And in the “A little learning is a dangerous thing” Department: I’m working on a psychological suspense novel and if I think too much about the opening paragraphs or jacket copy, I get completely paralyzed.

Ro: After all this, I have to admit, that I have never bought a book solely because of jacket copy. I’m a first page kind of woman. If the first page gets me, I’m in. That said, like Hank, I have snooped on a lot of people in bookstores and the first thing everyone seems to do is read the inside front cover. Hopefully, what I’ve written will get them to turn the page….

8 comments:

Judy Merrill Larsen said...

I'm with Jan in thinking the only thing worse than writing the synopsis would be writing the jacket copy. Ye Gods. If I'd been asked to do that, I'd probably still be working on it.

What draws me in first is the book cover, but I couldn't tell you why. Then I look at the back, then the inside the flap copy. The fact that it's so whimsical is terrifying. I'm always asking readers who write to me, "Where'd you find my book?" and "Why'd you buy it?" (but not in a challenging, critical way. I hope.) They usually say word of mouth or front cover.

Hank Phillippi Ryan said...

The esteemed Sandra Parshall ( web maven and Agatha Award nominee!) posted this website which is a pretty interesting study of what colors work best on covers..
I looked and looked for the bottom line, but alas...the answer to that one is still elusive.

http://www.bigbadbookblog.com/2007/03/21/color-matters/

Patry Francis said...

Love the blog, and the name of the blog, and the stylish look!

Judy's comment made me smile. I ask readers the same thing. Where? How? Why? I'm always amazed when someone across the country who has no obvious connection to me writes to say they loved my book.

Jackie Griffey said...

Think of that jacket copy as an opportunity for just what you said - to grab the reader's interest.
Think of what made you write it - the main problem or hang-up, and enough to interest but not be a spoiler.
Keep it short enough to tell someone in an elevator - quickly!
My two cents,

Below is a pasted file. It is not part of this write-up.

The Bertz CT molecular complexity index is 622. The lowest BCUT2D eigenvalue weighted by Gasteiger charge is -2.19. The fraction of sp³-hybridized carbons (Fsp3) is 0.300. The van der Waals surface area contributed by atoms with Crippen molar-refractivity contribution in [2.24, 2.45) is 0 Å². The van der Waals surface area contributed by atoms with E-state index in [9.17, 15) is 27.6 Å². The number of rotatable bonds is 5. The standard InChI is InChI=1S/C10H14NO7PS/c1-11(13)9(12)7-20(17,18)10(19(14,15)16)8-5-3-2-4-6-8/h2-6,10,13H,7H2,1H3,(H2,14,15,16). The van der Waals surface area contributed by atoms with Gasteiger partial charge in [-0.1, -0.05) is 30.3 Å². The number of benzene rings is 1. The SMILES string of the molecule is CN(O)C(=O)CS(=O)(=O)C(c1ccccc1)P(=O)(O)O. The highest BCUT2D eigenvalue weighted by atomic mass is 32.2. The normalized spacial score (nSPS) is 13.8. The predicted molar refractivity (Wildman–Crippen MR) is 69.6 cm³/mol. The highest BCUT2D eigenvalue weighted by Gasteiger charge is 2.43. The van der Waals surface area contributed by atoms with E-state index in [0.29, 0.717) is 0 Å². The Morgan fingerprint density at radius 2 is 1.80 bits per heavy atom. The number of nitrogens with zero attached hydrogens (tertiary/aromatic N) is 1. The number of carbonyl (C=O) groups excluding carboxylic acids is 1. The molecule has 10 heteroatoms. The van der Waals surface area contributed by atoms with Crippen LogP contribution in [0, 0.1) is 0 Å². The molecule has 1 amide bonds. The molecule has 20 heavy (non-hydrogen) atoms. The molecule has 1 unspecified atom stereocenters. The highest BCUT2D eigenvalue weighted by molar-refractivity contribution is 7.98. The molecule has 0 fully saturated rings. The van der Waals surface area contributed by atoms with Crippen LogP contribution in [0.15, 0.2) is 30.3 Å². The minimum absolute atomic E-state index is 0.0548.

Jackie Griffey

Hank Phillippi Ryan said...

Hey Jackie:
Your "two cents' is worth a lot more than that--how many books do you have out there now?
And Patry--welcome home from the glorious book tour. Don't I remember you telling a story about what it was like when you opened the first carton of your new book...and saw the stack of real book covers for the first time?

Did either of you have input on your jacket copy?

Jennifer McMahon said...

I give every book the first page test (which is sometimes only the first paragraph test...)

Love the blog. And we at The Debutante Ball have just linked to you ladies.

Keep up the great blogging!

Hank Phillippi Ryan said...
This comment has been removed by a blog administrator.
Hank Phillippi Ryan said...

Hey Jennifer--
Love the link!
And speaking of your first page test--which is what I always do:

RO emailed the JR gang this morning, pointing out the interesting article by Stanley Fish in the NYT this morning.

It was about how he can pick a good mystery in the airport bookstore--really fast--as they're calling his flight.

He says: the only "sure fire" method? Not the cover, not the jacket copy, not the blurbs. He says it's to read the first line.

He has a clunker or two--but offered this as the one from the book he bought:
"Joel Campbell, eleven years old at the time, began his descent into murder with a bus ride."

He says "it's efficient, dense, and free of self-preening."


So--you all--what think?
**Does your first line pass the Stanley test?
(I'll tell you mine if you tell me yours...)

**Does your favorite first line pass the Stanley test?

**What book is that, anyway? Anyone know?